Home > Software Engineering > How to properly do CPR (when software problems require CPR)

How to properly do CPR (when software problems require CPR)

It’s Saturday morning and it’s raining, both literally and figuratively.

Your cellular phone rings.  It’s M.  from technical support team.   M. just received a call from one of your most important customers.  The new software release has been installed and has not exhibited any problems for 2 weeks – until now.   The rain just turned into a monsoon.

The problem is urgent, time sensitive, and ambiguous.  Certain process has to run before Monday morning.  Yet the problem symptoms reported b y the customer are completely unfamiliar.  All critical scenarios were extensively tested prior to delivering the software to the customer.

It’s clear that something is wrong but in due time the problem will be found.

Before we discuss CPR in detail, do you have an emergency notification plan in your Engineering organization?  If yes – ensure it’s up to date.  If no – it will be difficult to reach the right engineers and solve the problem before Monday morning.  The customer’s business will be severely impacted.

CPR – or Customer Problem Report – is a must-do step after the solution has been found.

What is a CPR and why it’s so valuable?

CPR is a detailed (by definition –very binary and to the point) and actionable document created whenever a software problem has a significant impact on the customer.

The primary purpose of the CPR is …

–          Document all root causes and contributing factors:  describe every action items required to mitigate or eliminate the root cause

–          Identify any necessary technology changes

–          Identify any process changes within the organization.  For example, if the root cause of the problem turns out to an improper installation procedure, all recommendations required to prevent this problem will be clearly identified.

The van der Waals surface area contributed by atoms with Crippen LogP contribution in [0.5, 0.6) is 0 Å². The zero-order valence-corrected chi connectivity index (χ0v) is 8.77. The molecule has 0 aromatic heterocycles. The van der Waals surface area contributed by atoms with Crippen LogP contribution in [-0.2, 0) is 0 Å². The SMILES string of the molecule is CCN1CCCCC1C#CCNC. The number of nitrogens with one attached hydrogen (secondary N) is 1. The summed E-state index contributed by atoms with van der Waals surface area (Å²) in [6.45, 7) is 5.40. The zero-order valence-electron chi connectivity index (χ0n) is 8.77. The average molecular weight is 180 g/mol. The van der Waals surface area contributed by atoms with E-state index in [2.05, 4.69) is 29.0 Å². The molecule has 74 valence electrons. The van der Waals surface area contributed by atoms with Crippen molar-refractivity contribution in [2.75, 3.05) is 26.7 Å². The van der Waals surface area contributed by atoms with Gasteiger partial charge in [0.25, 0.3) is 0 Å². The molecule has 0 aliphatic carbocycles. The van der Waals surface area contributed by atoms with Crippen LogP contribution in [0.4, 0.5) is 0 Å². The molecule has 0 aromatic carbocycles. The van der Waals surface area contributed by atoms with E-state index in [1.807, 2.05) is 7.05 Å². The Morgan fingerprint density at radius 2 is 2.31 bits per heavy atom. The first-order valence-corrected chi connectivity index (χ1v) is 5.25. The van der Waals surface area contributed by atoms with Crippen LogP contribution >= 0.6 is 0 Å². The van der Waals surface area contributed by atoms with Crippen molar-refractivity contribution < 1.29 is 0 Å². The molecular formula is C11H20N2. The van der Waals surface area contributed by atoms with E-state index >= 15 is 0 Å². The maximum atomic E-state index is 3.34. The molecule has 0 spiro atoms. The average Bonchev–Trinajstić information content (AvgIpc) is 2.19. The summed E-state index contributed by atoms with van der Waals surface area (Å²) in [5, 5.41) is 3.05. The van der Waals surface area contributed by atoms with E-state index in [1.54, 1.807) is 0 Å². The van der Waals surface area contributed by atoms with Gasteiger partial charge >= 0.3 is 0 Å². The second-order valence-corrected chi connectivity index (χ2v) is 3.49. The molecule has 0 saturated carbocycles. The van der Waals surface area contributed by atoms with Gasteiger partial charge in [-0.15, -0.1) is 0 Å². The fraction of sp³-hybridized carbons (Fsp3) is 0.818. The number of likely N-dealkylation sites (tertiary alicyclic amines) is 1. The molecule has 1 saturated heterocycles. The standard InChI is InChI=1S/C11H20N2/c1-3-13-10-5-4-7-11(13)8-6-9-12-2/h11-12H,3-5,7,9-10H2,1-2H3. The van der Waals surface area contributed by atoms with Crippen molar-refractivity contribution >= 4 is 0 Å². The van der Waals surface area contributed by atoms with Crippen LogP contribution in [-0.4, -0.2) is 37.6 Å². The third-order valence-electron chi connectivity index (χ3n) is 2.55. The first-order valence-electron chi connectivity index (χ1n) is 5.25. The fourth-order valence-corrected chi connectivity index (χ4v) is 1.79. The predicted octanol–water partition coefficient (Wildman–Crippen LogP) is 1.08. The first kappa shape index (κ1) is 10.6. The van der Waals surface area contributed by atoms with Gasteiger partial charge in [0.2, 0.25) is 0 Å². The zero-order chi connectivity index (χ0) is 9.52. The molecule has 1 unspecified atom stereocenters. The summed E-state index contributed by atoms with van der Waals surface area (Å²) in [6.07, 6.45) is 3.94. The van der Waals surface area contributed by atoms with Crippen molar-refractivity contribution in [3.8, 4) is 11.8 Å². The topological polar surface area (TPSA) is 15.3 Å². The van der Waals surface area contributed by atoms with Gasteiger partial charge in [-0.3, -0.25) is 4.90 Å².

–          Identify organization changes.  For example, if the root cause turns out to be an inexperienced QA manager who did not accommodate a customer specific scenario, even this information has to be captured

Finally – CPR will not be effective without these 3 items:

–          For each action item identified above, a clear owner must be assigned to each action item

–          Then – “must complete by” dates must be established for each action item

–          Single accountable individual must be assigned to monitor progress which may involve (and usually does) members of multiple organizations:  Product Management, Engineering, QA, Technical Support, and Professional Services.

Until all action items identified by the CPR have been completed, the CPR is treated like any other open software defect and receives the same attention during defect / issue review meetings.

CPRs are an invaluable tool to enable and sustain a completely transparent organizational culture.

No one wants to see the customer’s business impacted as a result of the software not working as expected.   By definition, CPR is a cause for change, for the right reasons, as well as a vehicle to ensure that change happens on time.   Inability to change or unwillingness to improve will be quickly noted.   Those that cannot change will be simply replaced.

If you do not have a CPR process currently in place, try it.  When your Engineering team may have to do CPR on an ailing software release, the other kind of CPR – the subject of this discussion – will be very helpful.

Categories: Software Engineering
  1. November 3, 2010 at 3:19 pm

    Another ‘brief and great’ article. Thanks.

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